Brilliant shades of purple, yellow and orange beckon hikers and bikers to maturing meadows in the urban center. Parents stroll children along trails cooled by the fragrant breezes of native magnolia, dogwood, oak and long leaf pine trees. Families picnic near a 40-foot cascading waterfall.
This scene in the heart of Atlanta, Georgia, is a far cry from what it was nine years ago. Back then, trucks illegally dumped toxic chemicals, trash and tires here. Kudzu and other weeds flourished, forming ad hoc habitat for rats and copperhead snakes.
Now, the Atlanta BeltLine is wiping out blight with 33 miles of multi-use trails along a historic rail line that encircles the city’s core. The ring of infrastructure is boosting environmental awareness in a metropolis that has been better known for suburban sprawl than parklands. Although other cities are turning abandoned tracks into greenways, the $4.8 billion project connecting 45 neighborhoods offers unique lessons on urban renewal.
A master’s degree thesis sparked the movement to build the BeltLine. In 1999, Ryan Gravel, then an architecture student at Georgia Tech, envisioned and fleshed out a plan to build a modern transit system to replace a ring of decaying rail tracks that encircled the capital city.
It took several years of negotiating among politicians, city officials, community advocates, real estate developers, landscape architects and environmentalists to solidify a proposal. Then, in 2006, Atlanta established the Atlanta BeltLine, Inc. (ABI) to lead a renovation funded by private donors and the city that includes bike trails, parks, water management systems, housing, electric transit, art sculptures and more. According to Gravel, the project is the most extensive of its kind in the United States.
“I wanted to make Atlanta a place I wanted to live in,” he said. “Who would have thought that this idea would take off? It has been fun, excruciating and rewarding.”
This network-in-the-making is boosting environmental awareness in a city that used to be better known for its traffic jams and sewage-polluted streams. Efforts to clean up 1,100 acres of contaminated brownfields and plant more than 3,000 indigenous trees and grasses are bringing back biodiversity not seen in decades.
“The native plantings they have done had a tremendous positive impact,” said Berry Brosi, associate professor of environmental science at Emory University. “We found enormous areas in terms of pollinator abundance.”
In fact, an unpublished study Brosi conducted found on average three times as many bee species and five times as many bees in pollinator planting sites along the BeltLine than in mowed grass.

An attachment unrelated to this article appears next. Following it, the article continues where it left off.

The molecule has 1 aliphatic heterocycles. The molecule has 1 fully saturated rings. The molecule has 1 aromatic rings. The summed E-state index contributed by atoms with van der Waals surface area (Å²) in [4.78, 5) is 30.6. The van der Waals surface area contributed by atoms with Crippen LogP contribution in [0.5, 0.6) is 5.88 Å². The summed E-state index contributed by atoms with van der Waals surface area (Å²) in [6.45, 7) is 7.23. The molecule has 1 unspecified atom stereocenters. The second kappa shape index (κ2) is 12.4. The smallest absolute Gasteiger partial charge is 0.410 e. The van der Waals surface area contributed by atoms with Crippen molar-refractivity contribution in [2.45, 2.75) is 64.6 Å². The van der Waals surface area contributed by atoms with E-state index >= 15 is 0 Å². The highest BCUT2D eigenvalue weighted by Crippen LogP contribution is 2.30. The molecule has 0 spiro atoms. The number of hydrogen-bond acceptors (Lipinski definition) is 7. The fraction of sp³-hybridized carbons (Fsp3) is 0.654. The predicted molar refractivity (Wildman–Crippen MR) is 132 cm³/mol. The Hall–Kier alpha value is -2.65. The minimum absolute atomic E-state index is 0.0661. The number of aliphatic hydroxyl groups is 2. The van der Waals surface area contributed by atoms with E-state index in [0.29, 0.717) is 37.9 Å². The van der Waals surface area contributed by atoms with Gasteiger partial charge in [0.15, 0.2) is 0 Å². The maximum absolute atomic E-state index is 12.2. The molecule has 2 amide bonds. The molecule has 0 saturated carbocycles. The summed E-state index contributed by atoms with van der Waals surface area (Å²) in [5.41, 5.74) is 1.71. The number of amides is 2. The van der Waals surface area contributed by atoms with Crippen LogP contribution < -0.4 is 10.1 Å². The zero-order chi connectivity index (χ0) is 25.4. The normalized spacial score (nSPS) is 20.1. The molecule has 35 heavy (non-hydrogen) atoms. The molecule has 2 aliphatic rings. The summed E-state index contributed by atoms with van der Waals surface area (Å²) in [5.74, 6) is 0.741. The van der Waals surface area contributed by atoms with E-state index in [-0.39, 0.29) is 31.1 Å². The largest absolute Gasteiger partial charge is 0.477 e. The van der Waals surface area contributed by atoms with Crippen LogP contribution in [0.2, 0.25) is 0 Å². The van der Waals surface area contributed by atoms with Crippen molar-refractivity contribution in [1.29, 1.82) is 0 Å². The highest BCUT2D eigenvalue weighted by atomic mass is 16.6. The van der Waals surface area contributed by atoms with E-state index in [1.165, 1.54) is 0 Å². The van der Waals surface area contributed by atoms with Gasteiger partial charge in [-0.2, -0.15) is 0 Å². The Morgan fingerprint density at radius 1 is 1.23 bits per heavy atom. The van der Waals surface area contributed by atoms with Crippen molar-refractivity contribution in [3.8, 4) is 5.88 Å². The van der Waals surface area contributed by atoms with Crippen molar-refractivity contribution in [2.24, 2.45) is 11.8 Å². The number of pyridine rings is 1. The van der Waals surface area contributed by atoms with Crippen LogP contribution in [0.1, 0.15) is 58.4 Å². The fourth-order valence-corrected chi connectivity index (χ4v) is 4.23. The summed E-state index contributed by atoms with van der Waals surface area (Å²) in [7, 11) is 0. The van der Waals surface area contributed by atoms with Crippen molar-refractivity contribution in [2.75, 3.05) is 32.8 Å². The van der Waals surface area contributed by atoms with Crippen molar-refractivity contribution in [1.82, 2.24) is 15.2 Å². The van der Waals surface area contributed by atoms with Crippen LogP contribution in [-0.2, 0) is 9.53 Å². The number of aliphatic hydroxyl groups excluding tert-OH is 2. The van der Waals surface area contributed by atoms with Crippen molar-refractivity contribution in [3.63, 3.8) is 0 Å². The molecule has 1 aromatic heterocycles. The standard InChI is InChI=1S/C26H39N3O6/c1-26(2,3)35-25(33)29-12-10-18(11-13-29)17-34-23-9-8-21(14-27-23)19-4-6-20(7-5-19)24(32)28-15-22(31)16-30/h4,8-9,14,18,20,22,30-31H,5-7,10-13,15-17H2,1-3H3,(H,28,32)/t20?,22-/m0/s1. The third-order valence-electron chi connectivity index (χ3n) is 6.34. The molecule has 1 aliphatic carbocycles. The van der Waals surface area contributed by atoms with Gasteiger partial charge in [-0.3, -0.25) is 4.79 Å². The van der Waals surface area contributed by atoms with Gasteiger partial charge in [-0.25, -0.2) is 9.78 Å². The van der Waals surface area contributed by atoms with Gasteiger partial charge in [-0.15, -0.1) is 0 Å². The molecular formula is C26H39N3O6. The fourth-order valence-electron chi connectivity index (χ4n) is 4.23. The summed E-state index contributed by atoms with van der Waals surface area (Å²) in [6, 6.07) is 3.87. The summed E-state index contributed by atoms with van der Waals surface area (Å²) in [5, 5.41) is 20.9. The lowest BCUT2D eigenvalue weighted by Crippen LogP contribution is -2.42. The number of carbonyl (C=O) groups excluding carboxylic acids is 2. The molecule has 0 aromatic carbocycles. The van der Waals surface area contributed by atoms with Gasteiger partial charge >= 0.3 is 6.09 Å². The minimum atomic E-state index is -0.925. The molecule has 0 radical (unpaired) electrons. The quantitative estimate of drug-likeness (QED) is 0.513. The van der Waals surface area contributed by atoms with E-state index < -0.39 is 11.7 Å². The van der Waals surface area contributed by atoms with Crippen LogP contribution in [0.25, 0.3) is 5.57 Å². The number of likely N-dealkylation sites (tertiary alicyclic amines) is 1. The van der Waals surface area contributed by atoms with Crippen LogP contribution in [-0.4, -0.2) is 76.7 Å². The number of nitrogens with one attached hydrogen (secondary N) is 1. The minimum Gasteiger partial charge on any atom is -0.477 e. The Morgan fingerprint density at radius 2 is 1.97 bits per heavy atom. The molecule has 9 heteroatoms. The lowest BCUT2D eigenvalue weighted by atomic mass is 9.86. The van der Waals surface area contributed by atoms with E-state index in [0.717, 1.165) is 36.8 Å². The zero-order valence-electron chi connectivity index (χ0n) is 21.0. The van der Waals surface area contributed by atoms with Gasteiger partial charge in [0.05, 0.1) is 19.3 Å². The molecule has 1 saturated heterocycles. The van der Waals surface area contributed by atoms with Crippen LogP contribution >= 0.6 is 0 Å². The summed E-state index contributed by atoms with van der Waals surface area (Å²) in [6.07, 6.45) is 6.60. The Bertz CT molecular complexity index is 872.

This network-in-the-making is boosting environmental awareness in a city that used to be better known for its traffic jams and sewage-polluted streams.
“I noticed for the first time in my backyard, we are seeing bees, butterflies, even fireflies, which is different than four years ago,” said Chad Ralston, who lives nearby and bikes almost daily.
One major reason for the increase in biodiversity has been the native forest created under the supervision of Trees Atlanta, a non-profit organization dedicated to protecting Atlanta’s urban canopy. Trees Atlanta has planted 19 acres of indigenous trees and grasses around the abandoned tracks. Ten more acres of reforestation are planned for next year.
“It has been a challenge in what different parts of the community want and what we want,” said Greg Levine, the organization’s co-executive director and chief program officer. Local residents like the green space, Levine said, but often prefer it manicured.
“They want more mowing, and then you don’t have the pollinator habitat,” Levine said. “They like the look of a meadow, but it takes three years.” Levine said Trees Atlanta and the city have reached an agreement to just mow along the edges of the path once a year, keeping the trails clear. Goats are also used to munch on the non-native kudzu for environmental and economic benefits.
As head of growth and grassroots for ASW Distillery, Ralston helped convince his company to open a new location on a part of the BeltLine known as the Westside Trail. The real estate in the vicinity is booming and is the biggest economic driving force in the city, said Atlanta mayor Kasim Reed.
Meanwhile, Atlanta is discovering that going green can save money. The city was planning to build a $40 million concrete vault and tunnel system to store stormwater in the Fourth Ward. Every time it rained, flooded sewers sent pollution into local streams, and the city already had paid the federal government more than $19 million in fines for its cracked and broken sewer system.
ABI stepped in to work with city officials to develop a better way to deal with storm water and sewage. The plan was to build a park bordering the Eastside Trail that recycles stormwater for a lake, fountain and waterfall. The ABI team saved the city at least $15 million in stormwater infrastructure costs with its innovative design for the Historic Fourth Ward Park.
Cost savings “are where we hook people in,” said Heather Hussey-Coker of ABI. “But we solved one of the issues in a green way, a beautiful way.”